(Excerpted from James F. Willis, Southern Arkansas University: The Mulerider School’s Centennial History, 1909-2009, pp. 103—05, and 125)
Students cleared the ground in the pine tree grove on the Magnolia A&M campus’s southeast corner during the first days of April in 1936. Unlike student labor in the school’s early years, this work had nothing to do with agriculture. These students—junior college sophomores enrolled in a history class—were building a Greek amphitheater. They were members of a course on ancient Greece and Rome taught by a new instructor, Samuel Dorris Dickinson, who had inspired them with stories of the classical world. At his suggestion, they had decided to perform the most famous of all Greek plays—Sophocles’s Antigone—for the class’s capstone experience. Initial plans to stage the drama in a pasture were changed when the 1936 graduating class voted to spend the $200 they had raised for a class memorial on a Greek theater. Leaving a permanent structure behind to improve the school was a tradition established in the 1920s. Earlier classes had given sidewalks, a rose arbor, an archway, tennis courts, a log cabin clubhouse for meetings, and street lamps along the east-west road that traversed the campus in front of Old Main and the dorms.
Students followed a blueprint drafted by sophomore Sterling Cook, who later became a professor at Miami University of Ohio. Students dug the traditional orchestra pit and, with help from a manual arts class, nailed together wooden forms into which they poured concrete for the stage. Names of the 1936 classmembers were inscribed on the floor. The manual arts class built molds for fluted Doric columns that framed the stage. The capital was a flat slablaid across the columns. The structure, however, was not finished, according to Cook’s plans. No cornice was placed atop the capital. Time ran out. Construction was halted before completion because the performance of Antigone was set for May 14 as part of graduation week and Former Students Day.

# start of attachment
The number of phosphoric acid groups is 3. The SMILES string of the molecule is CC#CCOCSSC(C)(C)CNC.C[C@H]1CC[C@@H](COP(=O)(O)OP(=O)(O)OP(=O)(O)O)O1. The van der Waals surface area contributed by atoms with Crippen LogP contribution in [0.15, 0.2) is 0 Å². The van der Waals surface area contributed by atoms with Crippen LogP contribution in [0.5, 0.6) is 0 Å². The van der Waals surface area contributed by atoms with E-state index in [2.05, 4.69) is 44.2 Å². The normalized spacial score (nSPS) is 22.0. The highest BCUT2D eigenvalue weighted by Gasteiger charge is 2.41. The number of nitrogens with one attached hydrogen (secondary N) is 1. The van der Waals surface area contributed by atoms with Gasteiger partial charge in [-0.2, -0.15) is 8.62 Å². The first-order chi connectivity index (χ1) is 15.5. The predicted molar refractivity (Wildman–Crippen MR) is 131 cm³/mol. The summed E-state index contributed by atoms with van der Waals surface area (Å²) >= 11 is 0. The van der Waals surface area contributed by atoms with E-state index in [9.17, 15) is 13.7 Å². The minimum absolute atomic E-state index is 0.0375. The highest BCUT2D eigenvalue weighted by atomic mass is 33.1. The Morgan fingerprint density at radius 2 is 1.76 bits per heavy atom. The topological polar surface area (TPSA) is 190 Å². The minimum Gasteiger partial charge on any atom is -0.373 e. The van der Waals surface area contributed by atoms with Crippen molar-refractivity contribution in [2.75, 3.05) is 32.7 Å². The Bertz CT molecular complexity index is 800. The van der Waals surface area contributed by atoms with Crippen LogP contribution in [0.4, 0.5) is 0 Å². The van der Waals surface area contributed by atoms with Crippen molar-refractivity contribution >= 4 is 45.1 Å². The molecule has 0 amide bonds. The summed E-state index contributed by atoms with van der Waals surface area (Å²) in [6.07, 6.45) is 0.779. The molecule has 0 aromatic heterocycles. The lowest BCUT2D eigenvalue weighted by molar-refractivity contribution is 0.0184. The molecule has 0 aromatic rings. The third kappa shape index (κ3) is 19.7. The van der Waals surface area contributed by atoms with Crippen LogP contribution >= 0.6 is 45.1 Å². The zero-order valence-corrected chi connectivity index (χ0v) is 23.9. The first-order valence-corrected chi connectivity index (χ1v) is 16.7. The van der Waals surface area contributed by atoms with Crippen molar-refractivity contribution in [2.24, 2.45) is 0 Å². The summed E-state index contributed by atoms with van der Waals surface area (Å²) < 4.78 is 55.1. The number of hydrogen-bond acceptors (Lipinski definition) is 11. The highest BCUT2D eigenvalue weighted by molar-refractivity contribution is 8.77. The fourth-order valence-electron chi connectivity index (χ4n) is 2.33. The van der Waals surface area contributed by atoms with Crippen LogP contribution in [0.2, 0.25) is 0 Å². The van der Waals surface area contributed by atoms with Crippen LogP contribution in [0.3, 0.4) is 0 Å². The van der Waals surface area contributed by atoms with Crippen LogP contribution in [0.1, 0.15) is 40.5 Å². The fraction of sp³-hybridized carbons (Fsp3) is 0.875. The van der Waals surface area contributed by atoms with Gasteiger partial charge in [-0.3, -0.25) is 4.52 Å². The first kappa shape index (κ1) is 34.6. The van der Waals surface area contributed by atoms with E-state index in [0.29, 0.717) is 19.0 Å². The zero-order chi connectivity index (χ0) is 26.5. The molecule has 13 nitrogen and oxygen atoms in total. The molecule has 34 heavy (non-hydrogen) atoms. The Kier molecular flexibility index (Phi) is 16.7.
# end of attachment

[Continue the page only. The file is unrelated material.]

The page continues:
Later in 1937–38, National Youth Administration (NYA) vocational students constructed a semicircular set of concrete bleachers facing the stage; seating was available for seven hundred spectators. The NYA placed a stone pillar at the arena’s entrance with an inscription that inaccurately claimed credit for building the entire structure, not merely the bleachers. Still unique in South Arkansas seven decades later, the Greek Theater remained one of only two such campus structures in Arkansas. It and the other one at the University of Arkansas are both listed on the National Register of Historic Places.
The Greek Theater symbolized changes that occurred as Magnolia A&M became a full-fledged junior college. The agricultural school begun a quarter century earlier was transformed in fundamental ways. Although most students were still from Southwest Arkansas, Dean Earle E. Graham, in his brief unpublished history of the institution, pointed out that more students came from larger high schools in towns and fewer from rural schools. The change, he concluded, “resulted in marked changes in student life on the campus.” A survey in the late 1930s revealed that only one-third of students’ parents engaged in farming. Parents from the towns of Southwest Arkansas who might, in better times, have sent their children to the University of Arkansas in the hard times of the Depression sent them for the first two years to the less expensive Magnolia A&M. In these years, far more students majored in liberal arts and sciences than in any other field. Education was in second place with agriculture and home economics far behind. Magnolia A&M retained elements of vocationalism, but in response to the interests and ambitions of the students themselves, the school increasingly tilted toward the liberal arts.
The NYA employed fifty to sixty A&M students each year to work in the library, in labs, and in faculty offices. To administer the federal program, Overstreet hired Milton Talley, a 1927 alumnus, as student worker supervisor in 1936, beginning Talley’s long service at the institution. NYA students could earn a maximum of $15 per month but had to maintain a higher grade point average than other working students.
A lesser-known part of the NYA provided work and vocational training for youth not enrolled in college. An NYA resident training program began in 1937 at Magnolia A&M, one of four colleges in the state to have such a program. The NYA provided its teachers and supervisors. Within two years, some eighty young men were housed on campus learning a craft through work experience and special noncredit vocational classes. It was these young men who built the Greek Theater’s seating. There was an NYA training program for area black youth, but it was not housed on campus. These black youth were among the workers who built the theater’s seating learning how to mix concrete, construct complex wooden forms, and handle curing concrete. NYA training youth also built a new dairy barn and a student union building.